• April 5, 2019 - The reply briefs of the Environmental Protection Agency and Intervenors Natural Resources Defense Council, National Wildlife Federation and Tennessee Scenic Rivers Association were filed with the Court on April 5, 2019 in support of the 2015 WOTUS rules.

  • March 15, 2019 - FSA and the Florida League of Cities, Rural Water Association and the Southeast Stormwater Association filed a Motion for Summary Judgement in US District Court for the Northern District of Florida in Tallahassee.  The Motion asks the Court to invalidate the 2015 Rules.

  • February 14, 2019 - EPA and the Army Corps of Engineers published a proposed rule replacing the 2015 WOTUS regulations with a significantly more narrow set of definitions.  Comments on the proposal are due by April 15, 2019 and may be submitted using the Federal eRulemaking Portal at or by sending an email to [email protected]  Be sure to reference Docket ID No. EPA-HQ-OW-2018-0149.  Additional information may be found at:

  • February 4, 2019 - The US District Court in Tallahassee issued an Order lifting the abeyance of the WOTUS challenge as requested in FSA's January 25th Reply brief.

  • December 11, 2018 - EPA and the Army Corps of Engineers release a draft proposed rule narrowing the definitions of Waters of the United States.  Once the final proposal is published in the Federal Register, members have 60 days to submit comments to EPA.

  • September 28, 2018 - In response to the decision of the South Carolina court and numerous other changes in policy direction in both the regulatory and judicial arenas, the FSA Board of Directors votes to reactivate its November 2015 Complaint challenging the WOTUS rules in Tallahassee federal court.  See September 28th Motion here.

  • August 16, 2018 - An order of a federal district court in South Carolina stayed (blocked) the Trump Administration’s Applicability Rule.  The Applicability rule would have delayed the effective date of the Obama Administration’s WOTUS Rule until 2020, giving EPA plenty of time to replace the 2015 rule with a new set of WOTUS definitions.   However, WOTUS policy in the other 24 states (including Florida) is already subject to orders from two other courts blocking implementation of the 2015 WOTUS rule.  In those states, the Applicability rule and the August 16th decision throwing the rule out have no effect.  EPA will now likely redouble efforts to adopt their “repeal/replace rule” which would repeal the 2015 rule and replace it with a new set of definitions of Waters of the US.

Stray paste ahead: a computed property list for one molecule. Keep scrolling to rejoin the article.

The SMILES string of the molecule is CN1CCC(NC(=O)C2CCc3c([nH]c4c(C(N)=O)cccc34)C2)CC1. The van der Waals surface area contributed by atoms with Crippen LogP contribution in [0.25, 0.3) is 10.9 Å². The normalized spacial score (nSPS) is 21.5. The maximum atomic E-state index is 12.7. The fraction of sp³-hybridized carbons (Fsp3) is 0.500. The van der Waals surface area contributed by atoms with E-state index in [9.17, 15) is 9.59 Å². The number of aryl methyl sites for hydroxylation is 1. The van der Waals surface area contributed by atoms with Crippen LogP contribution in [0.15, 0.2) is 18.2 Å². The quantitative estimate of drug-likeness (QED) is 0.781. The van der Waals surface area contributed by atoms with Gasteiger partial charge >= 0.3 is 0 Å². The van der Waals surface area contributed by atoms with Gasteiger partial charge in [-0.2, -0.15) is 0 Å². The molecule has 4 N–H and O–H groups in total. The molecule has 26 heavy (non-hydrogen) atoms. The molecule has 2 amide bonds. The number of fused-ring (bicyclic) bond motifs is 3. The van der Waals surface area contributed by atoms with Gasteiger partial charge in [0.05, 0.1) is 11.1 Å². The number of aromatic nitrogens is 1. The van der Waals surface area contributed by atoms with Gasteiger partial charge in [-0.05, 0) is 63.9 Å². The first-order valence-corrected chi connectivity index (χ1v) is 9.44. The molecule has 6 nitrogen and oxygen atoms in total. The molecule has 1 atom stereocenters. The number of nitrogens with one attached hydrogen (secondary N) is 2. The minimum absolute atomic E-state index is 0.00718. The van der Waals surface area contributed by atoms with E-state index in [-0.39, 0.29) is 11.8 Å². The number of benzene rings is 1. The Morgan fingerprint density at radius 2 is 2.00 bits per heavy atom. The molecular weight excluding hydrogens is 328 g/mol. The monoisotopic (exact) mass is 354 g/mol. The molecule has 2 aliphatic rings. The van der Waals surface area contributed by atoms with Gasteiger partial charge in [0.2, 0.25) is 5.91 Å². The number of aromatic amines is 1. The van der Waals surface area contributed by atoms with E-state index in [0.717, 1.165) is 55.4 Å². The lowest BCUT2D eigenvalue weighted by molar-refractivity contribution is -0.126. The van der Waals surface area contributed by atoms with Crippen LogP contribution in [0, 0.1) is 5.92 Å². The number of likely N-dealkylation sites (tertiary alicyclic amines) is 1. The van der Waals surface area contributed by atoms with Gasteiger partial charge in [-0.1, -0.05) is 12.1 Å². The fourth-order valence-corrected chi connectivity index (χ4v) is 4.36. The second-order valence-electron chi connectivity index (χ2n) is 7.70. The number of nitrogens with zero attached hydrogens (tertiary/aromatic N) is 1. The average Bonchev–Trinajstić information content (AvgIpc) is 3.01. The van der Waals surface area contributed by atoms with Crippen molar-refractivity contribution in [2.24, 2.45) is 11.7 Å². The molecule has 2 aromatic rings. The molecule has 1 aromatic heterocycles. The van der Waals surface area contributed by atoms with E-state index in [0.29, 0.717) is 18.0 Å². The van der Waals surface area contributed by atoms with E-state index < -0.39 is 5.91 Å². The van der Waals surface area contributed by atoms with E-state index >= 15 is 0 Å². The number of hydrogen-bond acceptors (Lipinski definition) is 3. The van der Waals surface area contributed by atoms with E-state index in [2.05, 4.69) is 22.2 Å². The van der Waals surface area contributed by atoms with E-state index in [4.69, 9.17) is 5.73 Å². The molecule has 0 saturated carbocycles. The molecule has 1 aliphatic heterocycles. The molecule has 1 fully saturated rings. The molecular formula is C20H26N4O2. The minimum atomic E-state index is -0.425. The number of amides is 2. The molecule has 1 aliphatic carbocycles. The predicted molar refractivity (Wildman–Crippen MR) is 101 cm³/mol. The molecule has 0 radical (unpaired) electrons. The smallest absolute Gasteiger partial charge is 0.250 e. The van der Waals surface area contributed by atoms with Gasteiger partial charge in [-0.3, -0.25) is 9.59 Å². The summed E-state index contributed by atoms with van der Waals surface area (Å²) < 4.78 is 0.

• July 31, 2018 - FSA submitted comments to EPA and the Army Corps concerning the supplemental notice of proposed rulemaking.

  • June 29, 2018 - EPA and the Army Corps issued a supplemental notice of proposed rulemaking to the July 2017 proposed action to repeal the 2015 WOTUS definition, clarifying that the agencies are proposing to permanently repeal the 2015 rule (definitions) in its entirety. The notice also reiterates that the agencies are proposing to recodify the pre-2015 regulations to keep them in place while the agencies finalize new WOTUS definitions.  Comments on the new rule are due by August 13, 2018.  Reference Docket ID No. EPA-HQ-OW-2017-0203 and submit comments here. 

  • February 23, 2018 - The US District Court for the Northern District of Florida entered an Order staying the case brought by FSA, the Southeast Stormwater Association and other parties against EPA and the Army Corps challenging the 2015 WOTUS rule.  The case is now held in abeyance February 2019.  It is expected that EPA/Corps will proposed new definitions for "Waters of the United States" later in 2018.